As businesses migrate to the cloud from legacy infrastructures to stay agile and resilient, it is important to view cloud migration and cybersecurity under the same lens.
They are often considered separately as businesses try to expedite migration – losing sight of the security implications.
Cloud migration involves transferring digital business operations into the cloud. It’s much like a physical move but comprises moving information, applications, and IT processes from a local data repository or legacy infrastructure to the cloud and vice versa.
“Planning any cloud migration strategy is simply not possible if done in a silo without understanding broader business objectives which include assessing business continuity issues, service-level upgrades,” says Willem Barnard – BDM – Cloud & Alliances at Trend Micro.
“The potential impact to customers is often not fully considered, which should involve assessing and understanding the important assets of the business and protecting them with a cyber-centric strategy.”
Barnard offers 9 cybersecurity approaches to guide organisations on their cloud migration journey:
1. Initiate DevSecOps Processes:
Development, security and operations are the philosophy of integrating security practices within the DevOps process.
This philosophy reduces software risk related to cloud migration and creates new solutions for complex software development processes within an agile framework.
It also enables cloud engineering teams to properly plan the architecture of the environment and build the cloud infrastructure to enable a secure migration.
2. Deploy Decoys or Deception Documents
This control enables businesses to detect hacks and insider breaches or leaks during the migration process.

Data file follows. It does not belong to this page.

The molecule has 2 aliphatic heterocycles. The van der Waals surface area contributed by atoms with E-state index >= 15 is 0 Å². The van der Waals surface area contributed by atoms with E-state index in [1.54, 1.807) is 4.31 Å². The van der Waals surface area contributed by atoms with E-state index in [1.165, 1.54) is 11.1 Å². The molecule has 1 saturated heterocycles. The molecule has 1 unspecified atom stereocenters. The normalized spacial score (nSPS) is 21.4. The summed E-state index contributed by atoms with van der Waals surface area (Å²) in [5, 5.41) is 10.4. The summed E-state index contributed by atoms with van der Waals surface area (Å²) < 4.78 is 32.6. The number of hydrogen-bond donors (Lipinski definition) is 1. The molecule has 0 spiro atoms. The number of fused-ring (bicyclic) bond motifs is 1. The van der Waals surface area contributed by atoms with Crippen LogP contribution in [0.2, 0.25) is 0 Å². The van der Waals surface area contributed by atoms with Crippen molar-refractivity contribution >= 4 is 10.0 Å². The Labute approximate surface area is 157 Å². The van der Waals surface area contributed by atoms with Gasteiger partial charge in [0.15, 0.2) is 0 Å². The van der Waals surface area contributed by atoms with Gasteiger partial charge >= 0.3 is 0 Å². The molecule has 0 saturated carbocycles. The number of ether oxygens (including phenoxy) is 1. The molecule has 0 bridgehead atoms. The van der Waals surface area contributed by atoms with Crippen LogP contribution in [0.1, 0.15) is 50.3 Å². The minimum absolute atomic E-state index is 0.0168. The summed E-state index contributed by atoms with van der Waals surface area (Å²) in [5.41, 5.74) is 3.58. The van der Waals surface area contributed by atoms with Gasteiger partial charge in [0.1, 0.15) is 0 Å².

Unusual behaviour can be tracked through security alerts and give businesses enough time to take action.
3. Deploy Multifactor Authentication (MFA)
By adding a policy that requires employees to verify their identity via communication sent to their devices when they access remote information password breaches can be prevented.
MFA can also alert security teams should a hacker attempt to use stolen credentials to gain access to the cloud platform.
4. Limit Data and Application Access Points
It is crucial for businesses to understand exactly who and what has access to cloud data. Granting access to users without proper permissions can expose data to open connections.
All cloud connections must be monitored closely at all times by security teams.
5. Establish Proper Logging and Monitoring
This is critical, especially when transferring data and applications from in-house servers. Platforms to monitor user analytics can help detect breaches quicker by analysing behaviour and creating a standard user profile for each employee and the device used to access cloud resources.
If any abnormal activity is detected the monitoring system will immediately send an alert to security teams.
6. Data Backup Before the Migration
The importance of this cannot be stressed enough. Businesses transferring applications and data from on-premise data centres to the cloud should back up information in separate locations.
A complete backup and restore solution for cloud workloads gives businesses the ability to restore processes in case of problems during migration.
7. Perform a Phased Migration
Moving workloads to the cloud is not simply a process of copying data into a designated storage type.
It involves proper preparation and good practice such as identifying and prioritising data and applications to prevent errors. A phased migration allows security teams to become familiar with cloud security protocols.
8. Implement a Disaster Recovery Strategy
Many factors, including hardware failures, power outages, software bugs, data corruption, external security breaches, and accidental user errors, can cause disruptions during the migration.
A disaster recovery strategy mitigates the risk of lost data.
9. Employee Awareness
Businesses must inform employees about the cloud migration and highlight the security risks. Employees should understand the latest cloud vulnerabilities and trends, as well as the appropriate protocol that must be observed during the workload transfer window.
“Although cloud migration requires effort and resources, avoiding this process could put your IT strategy, and in turn your business, at risk within the ever-evolving digital landscape. It is important to take into consideration all aspects of cloud migration before simply ‘jumping on the wagon’ by engaging experts who know and understand cloud computing and cloud platforms from every angle,” concludes Barnard.